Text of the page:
We need to think and act strategically from a global perspective, but we also need to have that local touch and that ability to connect at a regional or local level. Moving to a global board and, in 2022, seating the North American and European boards are the real first steps of this.
Given the vast number of events globally in 2020—the COVID-19 pandemic, civil unrest, lockdowns, supply chain disruptions, and remote work, to name a few—how has the security industry been affected?
JP. There are two things that move the business of security: security incidents and regulation. There are always security incidents whether they are man-made (political unrest, civil unrest, any upticks in theft, or compromising of supply chains) or natural disasters. When they layer up, it gets more complicated.
In 2020, we had one of the most active storm seasons in North America that anybody can ever imagine. Think about the geography where you have folks who are coping with their fourth, fifth, or sixth hurricane of the year. That impacts everyone. That is a security incident. You’re still dealing with remote workers, you’re still dealing with supply chains, and we’ve all had to pivot and adapt. At the same time, those security incidents are just layered on top of the fact that now you’ve got to create safe work environments for critical and essential workers who have to be on site.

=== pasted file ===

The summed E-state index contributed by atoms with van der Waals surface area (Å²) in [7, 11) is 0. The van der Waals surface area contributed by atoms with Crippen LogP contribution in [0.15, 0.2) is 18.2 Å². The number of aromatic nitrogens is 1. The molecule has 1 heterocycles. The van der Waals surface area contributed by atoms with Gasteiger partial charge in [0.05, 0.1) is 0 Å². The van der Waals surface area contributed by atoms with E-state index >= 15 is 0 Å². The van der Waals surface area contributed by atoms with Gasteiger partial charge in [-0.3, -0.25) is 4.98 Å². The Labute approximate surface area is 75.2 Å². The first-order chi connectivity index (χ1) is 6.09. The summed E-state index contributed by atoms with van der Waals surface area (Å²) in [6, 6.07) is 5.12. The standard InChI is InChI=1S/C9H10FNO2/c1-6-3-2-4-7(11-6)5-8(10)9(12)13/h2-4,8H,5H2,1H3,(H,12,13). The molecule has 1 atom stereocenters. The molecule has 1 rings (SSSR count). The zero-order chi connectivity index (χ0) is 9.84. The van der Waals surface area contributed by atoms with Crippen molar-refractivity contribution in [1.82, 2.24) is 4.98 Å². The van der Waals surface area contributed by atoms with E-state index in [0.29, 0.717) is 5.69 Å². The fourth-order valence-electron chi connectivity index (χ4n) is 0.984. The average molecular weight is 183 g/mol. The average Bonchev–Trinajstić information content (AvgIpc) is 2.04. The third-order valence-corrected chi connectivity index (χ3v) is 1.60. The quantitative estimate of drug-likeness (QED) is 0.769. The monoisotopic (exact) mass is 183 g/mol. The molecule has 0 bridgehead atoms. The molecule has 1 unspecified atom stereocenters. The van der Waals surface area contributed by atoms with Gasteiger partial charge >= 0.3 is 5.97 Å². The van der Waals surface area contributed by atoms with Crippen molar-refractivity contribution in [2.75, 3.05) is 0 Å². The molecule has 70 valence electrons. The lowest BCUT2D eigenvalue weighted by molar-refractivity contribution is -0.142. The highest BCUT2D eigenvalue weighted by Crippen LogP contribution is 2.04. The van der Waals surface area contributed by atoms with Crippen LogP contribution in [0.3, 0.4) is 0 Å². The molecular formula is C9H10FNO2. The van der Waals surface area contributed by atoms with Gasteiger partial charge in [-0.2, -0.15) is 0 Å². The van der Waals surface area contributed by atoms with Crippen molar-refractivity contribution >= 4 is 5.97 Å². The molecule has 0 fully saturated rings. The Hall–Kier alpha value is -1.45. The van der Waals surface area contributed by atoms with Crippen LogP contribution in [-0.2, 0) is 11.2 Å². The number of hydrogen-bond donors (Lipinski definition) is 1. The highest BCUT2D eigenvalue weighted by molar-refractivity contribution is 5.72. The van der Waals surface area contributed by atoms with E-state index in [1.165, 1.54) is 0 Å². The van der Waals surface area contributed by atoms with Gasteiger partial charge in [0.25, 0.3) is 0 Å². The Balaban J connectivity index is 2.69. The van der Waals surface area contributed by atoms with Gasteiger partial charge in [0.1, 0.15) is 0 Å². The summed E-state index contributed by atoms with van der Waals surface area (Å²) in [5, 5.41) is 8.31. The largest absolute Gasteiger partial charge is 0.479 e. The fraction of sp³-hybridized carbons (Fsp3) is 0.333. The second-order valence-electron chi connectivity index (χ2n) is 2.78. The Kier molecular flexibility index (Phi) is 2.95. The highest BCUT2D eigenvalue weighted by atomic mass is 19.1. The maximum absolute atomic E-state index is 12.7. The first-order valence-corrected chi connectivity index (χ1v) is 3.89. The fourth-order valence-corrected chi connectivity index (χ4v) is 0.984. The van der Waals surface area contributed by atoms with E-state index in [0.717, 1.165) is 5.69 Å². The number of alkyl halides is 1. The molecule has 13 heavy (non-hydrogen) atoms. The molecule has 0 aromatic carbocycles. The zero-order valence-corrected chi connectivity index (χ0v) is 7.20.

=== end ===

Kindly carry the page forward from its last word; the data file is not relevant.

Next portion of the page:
The role of a security professional hasn’t been radically altered, but it has accelerated and been elevated in status.
What lessons did you learn in 2020, and how are they informing your goals as ASIS president in 2021?
JP. You have to be willing to adapt. We also need to think about things that made sense when we were in a place where there was much more physical, interpersonal interaction—but don’t work today. We have some great traditions at ASIS. You think about our President’s Reception at Global Security Exchange (GSX), you think about our in-person global events and the ability to recognize and honor security professionals. You just can’t replicate some of that in the virtual space.
We just need to pivot and know that when we’re in a time and place when it’s safe for everyone to be back together in person, we’ll get back to some of those traditions. At the same point, let’s learn from what we have done really well and use that to inform how we tackle 2021 and beyond.
By leveraging virtual environments for meetings, engagement, education, and communication, ASIS has accelerated not only the volume but the quality of information that we’re pushing out as an association. Those are all great things, and they will not go away when we get back to whatever that new normal is going to be. We’ve enhanced ourselves now.
There are three priorities for me in 2021 that I’m looking for in the association’s strategy, and it just goes back to the point of accelerating some of our existing goals. We’ve had digital transformation on our strategic priorities for the last few years; now we’re taking that and flooring the accelerator continuing that digital transformation.
For global governance, we had to pause briefly because of COVID-19, but there are things that we can do locally once we stand up these regional boards and we have more structure, process, and procedure. I believe we can act more nimbly than before because now we have a governance body that can tap into headquarters as necessary and we have created a culture of responsiveness by volunteers and staff.